What a ride! This became the perfect book to bring me back to that rhythm of reading after my very long hiatus.
Prior to me reading this book I had doubts if I will enjoy it because based on what I heard, the story revolves around video games. And I myself, who is not a fan and has little knowledge of video games (that is computer models, new and old video games and old model gaming consoles), I thought that will be a deterrence for me to fully appreciate this book. But man, I was wrong. I was totally wrong. I found myself totally immersed to this world that Ernest Cline created. I found myself totally having fun with the story though I might say having knowledge to the video games mentioned in the story and some pop culture references would totally add more delight while reading this novel. Because if me who’s has 0 to none understanding about video games or arcade games enjoyed this book, what more those who have a lot of knowledge about such category.
The book follows the story of Wade Watts, in a dystopian 2044 world. The problems of the world reached its zenith. Overpopulation, poverty, the economy plummeting, energy crisis and global warming is what the world is facing. With these issues, to escape reality, people turn to the OASIS (Ontologically Anthropocentric Sensory Immersive Simulation). OASIS is a virtual reality simulator that serves as both a massively multiplayer online role-playing game (MMORPG) and a virtual society where its member can interact. People go to OASIS to escape the real world behind. People used it from simple activities such as attending school and shopping to as complex as conquering worlds and doing quests to increase gain experience which translates to a virtual money that they can used in purchasing items in the virtual world.
The games was invented by multi-billionaire James Halliday who, when he died, had announced in his will that he had left an Easter egg inside OASIS, and the first person to find it would inherit his entire fortune and the corporation. Thus the story of high school student Wade Watts begins, when after five years from the announcement, when nobody has thought the game was unsolvable, he became the first one to discover one of the three keys that needs to be collected to obtain the treasure.
“I created the OASIS because I never felt at home in the real world. I didn’t know how to connect with the people there. I was afraid, for all of my life, right up until I knew it was ending. That was when I realized, as terrifying and painful as reality can be, it’s also the only place where you can find true happiness. Because reality is real.”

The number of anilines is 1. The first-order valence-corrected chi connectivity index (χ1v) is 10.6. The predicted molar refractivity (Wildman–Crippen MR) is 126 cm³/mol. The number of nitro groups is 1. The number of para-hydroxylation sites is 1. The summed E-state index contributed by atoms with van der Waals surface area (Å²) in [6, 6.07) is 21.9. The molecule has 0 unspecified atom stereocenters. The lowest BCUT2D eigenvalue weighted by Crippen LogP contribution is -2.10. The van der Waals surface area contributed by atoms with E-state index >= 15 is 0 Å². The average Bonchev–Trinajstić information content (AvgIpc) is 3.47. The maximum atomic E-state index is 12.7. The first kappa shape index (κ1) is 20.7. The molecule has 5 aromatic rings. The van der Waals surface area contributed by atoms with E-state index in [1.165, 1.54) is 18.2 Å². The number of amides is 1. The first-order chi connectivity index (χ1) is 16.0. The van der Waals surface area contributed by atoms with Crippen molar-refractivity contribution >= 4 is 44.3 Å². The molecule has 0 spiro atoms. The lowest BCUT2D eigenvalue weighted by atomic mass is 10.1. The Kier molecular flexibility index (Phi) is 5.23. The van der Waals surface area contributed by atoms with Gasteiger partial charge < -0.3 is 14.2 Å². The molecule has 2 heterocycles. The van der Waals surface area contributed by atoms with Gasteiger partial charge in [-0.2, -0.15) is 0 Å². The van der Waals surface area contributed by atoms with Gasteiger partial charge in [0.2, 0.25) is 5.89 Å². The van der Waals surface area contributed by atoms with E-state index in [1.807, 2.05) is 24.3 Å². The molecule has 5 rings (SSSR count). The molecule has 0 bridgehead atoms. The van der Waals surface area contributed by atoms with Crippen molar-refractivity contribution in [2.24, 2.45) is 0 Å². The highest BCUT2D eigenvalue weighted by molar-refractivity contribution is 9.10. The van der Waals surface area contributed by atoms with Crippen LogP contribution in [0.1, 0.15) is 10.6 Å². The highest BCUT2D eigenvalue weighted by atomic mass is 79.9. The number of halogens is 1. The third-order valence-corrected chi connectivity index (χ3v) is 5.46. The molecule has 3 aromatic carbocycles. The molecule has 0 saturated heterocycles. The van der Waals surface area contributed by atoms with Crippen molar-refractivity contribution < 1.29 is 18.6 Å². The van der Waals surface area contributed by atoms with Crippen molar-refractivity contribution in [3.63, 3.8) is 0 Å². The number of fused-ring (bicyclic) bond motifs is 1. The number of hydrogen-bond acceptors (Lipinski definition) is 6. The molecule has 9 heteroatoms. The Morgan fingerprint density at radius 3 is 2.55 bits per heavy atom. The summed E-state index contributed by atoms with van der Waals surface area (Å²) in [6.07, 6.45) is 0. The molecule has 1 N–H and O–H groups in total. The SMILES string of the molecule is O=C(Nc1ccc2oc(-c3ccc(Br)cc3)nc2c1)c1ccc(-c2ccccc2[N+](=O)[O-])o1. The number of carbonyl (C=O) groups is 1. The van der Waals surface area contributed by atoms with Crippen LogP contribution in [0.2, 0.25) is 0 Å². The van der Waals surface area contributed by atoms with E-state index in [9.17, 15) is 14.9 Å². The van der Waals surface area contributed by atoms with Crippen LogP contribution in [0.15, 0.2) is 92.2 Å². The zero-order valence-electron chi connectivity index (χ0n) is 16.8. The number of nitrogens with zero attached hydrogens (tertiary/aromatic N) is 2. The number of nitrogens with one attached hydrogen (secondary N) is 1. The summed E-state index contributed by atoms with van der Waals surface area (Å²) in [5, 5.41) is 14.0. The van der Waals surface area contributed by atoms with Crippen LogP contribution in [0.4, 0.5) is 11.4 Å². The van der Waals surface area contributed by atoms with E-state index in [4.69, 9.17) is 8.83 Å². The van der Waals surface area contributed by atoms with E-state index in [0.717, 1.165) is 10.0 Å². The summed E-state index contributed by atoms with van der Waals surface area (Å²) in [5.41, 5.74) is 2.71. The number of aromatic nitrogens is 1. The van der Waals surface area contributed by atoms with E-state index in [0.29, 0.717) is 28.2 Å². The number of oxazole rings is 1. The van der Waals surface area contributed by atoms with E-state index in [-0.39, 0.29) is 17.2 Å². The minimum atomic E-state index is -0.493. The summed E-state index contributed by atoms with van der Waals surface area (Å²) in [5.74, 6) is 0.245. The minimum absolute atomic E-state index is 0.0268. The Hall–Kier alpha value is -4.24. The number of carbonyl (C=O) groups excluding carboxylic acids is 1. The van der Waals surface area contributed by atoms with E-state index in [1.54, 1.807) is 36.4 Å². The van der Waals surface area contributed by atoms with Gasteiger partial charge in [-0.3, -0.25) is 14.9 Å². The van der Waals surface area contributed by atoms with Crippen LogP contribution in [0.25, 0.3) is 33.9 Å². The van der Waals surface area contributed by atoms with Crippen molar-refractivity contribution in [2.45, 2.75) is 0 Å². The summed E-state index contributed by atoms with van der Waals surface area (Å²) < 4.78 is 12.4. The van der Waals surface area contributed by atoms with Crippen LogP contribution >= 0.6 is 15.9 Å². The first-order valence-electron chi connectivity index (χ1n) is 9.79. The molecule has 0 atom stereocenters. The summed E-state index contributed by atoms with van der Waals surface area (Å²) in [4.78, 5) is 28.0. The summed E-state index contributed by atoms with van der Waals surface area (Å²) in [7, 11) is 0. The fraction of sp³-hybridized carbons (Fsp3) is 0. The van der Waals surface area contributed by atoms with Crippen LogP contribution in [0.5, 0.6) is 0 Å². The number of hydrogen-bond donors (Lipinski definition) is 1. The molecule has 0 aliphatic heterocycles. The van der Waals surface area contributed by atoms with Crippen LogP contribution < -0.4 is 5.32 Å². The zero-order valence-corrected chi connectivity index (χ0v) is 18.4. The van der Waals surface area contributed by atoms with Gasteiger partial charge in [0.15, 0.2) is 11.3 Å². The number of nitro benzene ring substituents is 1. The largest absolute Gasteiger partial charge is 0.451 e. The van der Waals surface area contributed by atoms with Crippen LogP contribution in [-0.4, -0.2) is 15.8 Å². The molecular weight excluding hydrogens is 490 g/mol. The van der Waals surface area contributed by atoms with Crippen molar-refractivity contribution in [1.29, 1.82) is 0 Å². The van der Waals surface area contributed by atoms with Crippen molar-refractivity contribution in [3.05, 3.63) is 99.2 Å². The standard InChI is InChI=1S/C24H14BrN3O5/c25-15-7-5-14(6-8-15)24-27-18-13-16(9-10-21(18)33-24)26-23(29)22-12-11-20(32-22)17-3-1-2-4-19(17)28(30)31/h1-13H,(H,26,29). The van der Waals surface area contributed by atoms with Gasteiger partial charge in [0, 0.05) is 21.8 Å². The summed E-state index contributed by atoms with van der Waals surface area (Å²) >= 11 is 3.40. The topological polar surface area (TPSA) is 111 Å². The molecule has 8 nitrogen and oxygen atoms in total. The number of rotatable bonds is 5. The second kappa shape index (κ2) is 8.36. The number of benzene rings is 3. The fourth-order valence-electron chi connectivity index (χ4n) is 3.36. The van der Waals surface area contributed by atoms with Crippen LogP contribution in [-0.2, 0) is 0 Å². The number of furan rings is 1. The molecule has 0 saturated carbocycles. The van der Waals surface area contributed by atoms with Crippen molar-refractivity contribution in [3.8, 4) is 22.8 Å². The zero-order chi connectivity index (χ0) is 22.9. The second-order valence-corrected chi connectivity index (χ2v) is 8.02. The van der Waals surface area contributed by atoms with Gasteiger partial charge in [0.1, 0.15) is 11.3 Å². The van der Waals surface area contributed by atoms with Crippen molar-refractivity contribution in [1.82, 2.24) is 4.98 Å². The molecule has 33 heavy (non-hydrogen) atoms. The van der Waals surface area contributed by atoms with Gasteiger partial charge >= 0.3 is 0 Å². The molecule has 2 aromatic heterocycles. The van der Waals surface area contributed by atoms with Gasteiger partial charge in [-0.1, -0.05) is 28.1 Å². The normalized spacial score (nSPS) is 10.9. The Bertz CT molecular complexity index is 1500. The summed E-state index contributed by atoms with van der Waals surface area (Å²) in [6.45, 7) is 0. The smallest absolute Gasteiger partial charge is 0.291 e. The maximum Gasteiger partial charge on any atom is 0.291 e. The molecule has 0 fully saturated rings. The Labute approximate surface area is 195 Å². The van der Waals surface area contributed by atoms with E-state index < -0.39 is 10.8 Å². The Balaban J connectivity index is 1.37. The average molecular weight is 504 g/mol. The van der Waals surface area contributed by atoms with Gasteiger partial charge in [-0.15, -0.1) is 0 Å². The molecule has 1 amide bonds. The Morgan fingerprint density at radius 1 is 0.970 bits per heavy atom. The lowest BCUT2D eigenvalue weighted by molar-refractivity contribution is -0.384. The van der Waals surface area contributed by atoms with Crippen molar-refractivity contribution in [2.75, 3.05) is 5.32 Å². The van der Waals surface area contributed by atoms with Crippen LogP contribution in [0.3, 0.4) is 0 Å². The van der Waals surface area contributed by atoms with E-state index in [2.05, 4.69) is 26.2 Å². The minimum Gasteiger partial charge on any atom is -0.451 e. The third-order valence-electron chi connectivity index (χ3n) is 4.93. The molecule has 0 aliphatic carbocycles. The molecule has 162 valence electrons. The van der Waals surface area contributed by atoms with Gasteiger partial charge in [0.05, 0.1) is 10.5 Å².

― Ernest Cline, Ready Player One
Orphan Wade Watts lives in poverty stricken Oklahoma City the year 2044. The day that the hunt for the Easter egg started he spends his spare time as a “gunter” (“egg hunter”), logging on to the OASIS with his avatar under the name Parzival. He familiarize himself with everything connected to Halliday: reading the Anorak’s Almanac (named after Hallida’s avatar) which includes journal entries from Halliday’s personal life that includes all his interest in various video games, films, music, and pop culture references of the 1980’s, watching all movies, playing all the video games and reading all the books mentioned in the book.
The incident caused Nolan Sorrento, head of operations at Innovative Online Industries (IOI), to notice him, which is a multinational corporation bent on taking control of the OASIS and monetizing it through a well-funded effort to find the Easter Egg. Sorrento offered Wade Wade to join IOI, but knowing IOI’s evil intentions, Wade refused. Wade’s refusal caused his world to turn upside down. All hell broke loose as the search for the three keys intensified with Wade’s determination to be the first to get all the keys and change how the world uses the OASIS.
Along the way, in the world of OASIS, Wade met friends, from competitors turning friends. Their avatar names include Aech who’s Wade’s best friend in OASIS; Art3mis, who’s a famous female gunter and blogger and who Wade has a huge cyber-crush and; Daito and Shoto, Japanese gunters who work as a team. Together it became a battler of manipulation and battle of the minds searching and answering clues and developing strategies in solving every game. Friendships were tested, trust and loyalty were measured, allegiances happened and sacrifices were made. Prepare for some great suspense as identities of some of the characters secret are revealed in the end.